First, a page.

Vincent Cassel

Vincent Cassel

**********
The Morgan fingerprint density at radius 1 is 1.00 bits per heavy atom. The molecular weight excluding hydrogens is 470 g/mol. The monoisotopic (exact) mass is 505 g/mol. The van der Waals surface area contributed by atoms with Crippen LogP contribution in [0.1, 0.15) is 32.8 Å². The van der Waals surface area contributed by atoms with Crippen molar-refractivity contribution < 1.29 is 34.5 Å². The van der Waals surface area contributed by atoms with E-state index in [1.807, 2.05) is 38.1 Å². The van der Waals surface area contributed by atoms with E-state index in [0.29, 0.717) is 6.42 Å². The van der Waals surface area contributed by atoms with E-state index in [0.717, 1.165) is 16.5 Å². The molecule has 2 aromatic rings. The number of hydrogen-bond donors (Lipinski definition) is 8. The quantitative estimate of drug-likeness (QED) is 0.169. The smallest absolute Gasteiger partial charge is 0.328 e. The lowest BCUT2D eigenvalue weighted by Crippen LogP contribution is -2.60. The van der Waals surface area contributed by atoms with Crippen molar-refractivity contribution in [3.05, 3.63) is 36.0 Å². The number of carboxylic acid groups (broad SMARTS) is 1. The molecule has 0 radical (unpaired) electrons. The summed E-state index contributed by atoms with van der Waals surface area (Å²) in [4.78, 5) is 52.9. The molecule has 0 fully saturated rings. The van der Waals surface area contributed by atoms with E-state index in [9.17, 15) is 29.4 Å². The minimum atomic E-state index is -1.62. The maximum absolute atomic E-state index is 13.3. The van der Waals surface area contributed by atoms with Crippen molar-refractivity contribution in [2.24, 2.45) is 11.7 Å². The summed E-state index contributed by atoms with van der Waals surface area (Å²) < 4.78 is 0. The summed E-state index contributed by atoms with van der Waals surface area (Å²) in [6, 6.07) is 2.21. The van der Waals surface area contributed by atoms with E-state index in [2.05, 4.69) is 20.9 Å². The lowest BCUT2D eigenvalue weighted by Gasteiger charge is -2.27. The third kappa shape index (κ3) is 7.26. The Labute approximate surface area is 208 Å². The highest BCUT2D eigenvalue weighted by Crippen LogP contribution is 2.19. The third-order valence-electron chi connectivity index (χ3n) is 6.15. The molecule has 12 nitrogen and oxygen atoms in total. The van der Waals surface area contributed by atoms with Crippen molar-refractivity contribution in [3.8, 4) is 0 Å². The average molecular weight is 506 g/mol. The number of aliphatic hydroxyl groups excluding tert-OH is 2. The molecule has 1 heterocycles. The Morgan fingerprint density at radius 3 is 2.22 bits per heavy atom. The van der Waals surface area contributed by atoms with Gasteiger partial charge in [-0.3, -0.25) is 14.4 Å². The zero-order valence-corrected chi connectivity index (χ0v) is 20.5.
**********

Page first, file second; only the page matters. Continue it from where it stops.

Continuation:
Born Vincent Crochon in Paris France, he was the son of Sabine and Jean-Pierre Cassel, a successful journalist and popular film actor, respectively. Actively discouraged by his father to avoid the acting profession, Vincent happily stood on the sidelines watching his father work with such revered French directors as Claude Chabrol and Luis Bunuel, in addition to appearing in international hits like "The Three Musketeers" (1973) and "Murder on the Orient Express" (1974). At the age of 17, Cassel began training at a circus school, where he dabbled in the big top arts for a few years until he was eventually drawn into the family business. After adopting his father's stage name of Cassel, he landed a few bit parts in French television productions before picking up a minor role in director Philippe de Broca's romantic comedy, "Les Cles du Paradis" (1991). Two years later, Cassel collaborated for the first of many times with writer-director-actor Mathieu Kassovitz in "Café au Lait" (1993), playing the older brother of a penniless messenger (Kassovitz) involved in a complex love triangle.Cassel soon made his English language debut with a small role in the Merchant-Ivory historical drama, "Jefferson in Paris" (1995), starring Nick Nolte as the eponymous Founding Father. He made a far more noticeable impression with French cinemagoers that same year in Kassovitz's violent urban drama "La Haine" ("Hate") (1995), as Vinz, a young Jewish street punk on a collision course with destruction on the streets of Paris. The movie was not only a boon for the career of Kassovitz - who won the Best Director Award at the Cannes Film Festival that year - but for Cassel himself, nominated for a pair of César Awards (the French equivalent of the Oscar). Seemingly overnight, the emerging star was appearing in a string of artistically ambitious films, including "Femmes" (1995), "L'Eleve" (1996), "Come Mi Vuoi" (1996) and the widely-acclaimed "L'Apartement" (1996). In addition to the many accolades heaped upon the labyrinthine romantic drama, "L'Apartement," the project also marked the beginning of Cassel's professional and romantic relationship with the stunning Italian actress Monica Bellucci.Cassel and Bellucci went on to appear together again in the hyper-stylized, ultra-violent thriller "Dobermann" (1997), in which Cassel played the titular crime gang leader, with Bellucci in the role of his loyal, deaf-mute girlfriend. Reviled by critics for its style-over-substance aesthetic, the blood-soaked actioner became a substantial hit, nonetheless. More U.S. exposure came with his turn as Duc d'Anjou, a potential suitor to "Elizabeth" (1998), in the Oscar-nominated historical biopic starring Cate Blanchett as the Queen of England. In another, less acclaimed historical drama, Cassel played Gilles de Rais in writer-director Luc Besson's "The Messenger: The Story of Joan of Arc" (1999), starring Milla Jovovich as the martyred teenage warrior. Behind the scenes, Cassel and Bellucci married that same year, going on to collaborate onscreen several more times and giving birth to two children over the course of the next decade.Now one of the hottest actors in French cinema, Cassel starred alongside fellow countryman Jean Reno in "The Crimson Rivers" (2001), a crime-thriller about two diametrically opposed cops separately investigating a pair of murders that prove to be connected. In his most recognizable role for years to come, Cassel played Jean-Francois de Morangias, the incestuous, one-armed villain of Christophe Gans' genre-bending mash-up, "Brotherhood of the Wolf" (2001). After providing the voice of Monsieur Hood in the animated hit "Shrek" (2001), Cassel once again appeared with his friend Mathieu Kassovitz as a pair of unwanted and unsavory guests in "Birthday Girl" (2002), a semi-noir starring Nicole Kidman as a Russian mail order bride.Cassel next took part in the most controversial film of his already unrestrained career with a co-starring role in "Irreversible" (2003), a deeply disturbing revenge-drama from New French Extremity filmmaker Gaspar Noe. Told entirely in reverse order, it followed the harrowing events of an evening in which the vivacious Alex (Bellucci) is savagely raped and beaten after leaving a party alone. Convinced that the police will never bring the attacker to justice, Alex's grief-enraged lover (Cassel) embarks on a nightmarish odyssey of revenge accompanied by Alex's hesitant former boyfriend (Albert Dupontel). Premiered at the Cannes Film Festival that year, the film ignited a firestorm of controversy with outraged attendees walking out in droves during the unflinchingly brutal rape scene. Overall response was divided, however, with just as many critics citing its artistic achievement as those condemning "Irreversible" for its "adolescent pride in its own ugliness."Meanwhile, Cassel appeared as the sleek, but fiendish Lord de Guise in "The Reckoning" (2004), a medieval murder mystery starring Willem Dafoe and Paul Bettany. Cassel also reappeared in American theaters as the Night Fox, modern-day France's most successful thief, in Steven Soderbergh's "Ocean's 12" (2004), the hugely successful sequel staring George Clooney, Brad Pitt and Matt Damon. Cassel returned to work with "Dobermann" director Jan Kounen for the action-packed western, "Renegade" (2004), playing a U.S. Marshall whose past comes back to haunt him in the form of the villainous Blount (Michael Madsen). In "Secret Agents" (2004), Cassel and Bellucci essayed members of a crack team of French secret agents whose mission to thwart an arms dealer is compromised after the discovery of a mole in their midst. In the U.S.-produced noir thriller "Derailed" (2005), Cassel once again employed his darker side when played a sadistic criminal who blackmails a Chicago ad executive (Clive Owen) with the help of his conflicted mistress (Jennifer Aniston). As both star and producer, Cassel delved into the horror genre proper as a satanic handyman preying on a group of vacationing twenty-somethings in the gruesome thriller "Sheitan" (2006). After a quick reprisal of his Night Fox role in the hit sequel "Ocean's 13" (2007), Cassel lent his talents to director David Cronenberg's crime-thriller "Eastern Promises" (2007)" as Kirill, the unstable son of a Russian-born crime lord (Armin Mueller-Stahl) and volatile friend of the family's taciturn enforcer (Viggo Mortensen). The following year, Cassel won the César for his bravura performance as France's most notorious criminal in the two-part crime biopic "Mesrine: Killer Instinct" (2008) followed by "Mesrine: Public Enemy No. 1" (2008). Shown back-to-back in French theaters, the films were hugely successful and marked what may have been the apex of the actor's career in his home country.In a brief respite from the carnage that marked so much of his recent oeuvre, Cassel played the father of a young girl (Laura Neiva) experiencing a sexual and emotional awakening in the 1980s-set coming-of-age drama "Adrift (2009). Unsurprisingly, he re-embraced his darker side in the ultra-violent road movie "Our Day Will Come" (2010), helmed by first-time director Romain Gavras. He also took part in one of the most talked about movies of the year, director Darren Aronofsky's "Black Swan" (2010), in which he played the sexually manipulative Thomas Leroy, director of the New York City Ballet Company opposite Natalie Portman as his psychically-fractured ingénue. On European screens the following year, Cassel portrayed the title role of "The Monk" (2011) in an atmospheric adaptation of 18th-Century novelist Matthew Lewis' classic gothic melodrama. Cassel then reteamed with Cronenberg and Mortensen for the period docudrama "A Dangerous Method" (2011) as Otto Gross, the protégé of the father of modern day psychology, Sigmund Freud (Mortensen). By Bryce Coleman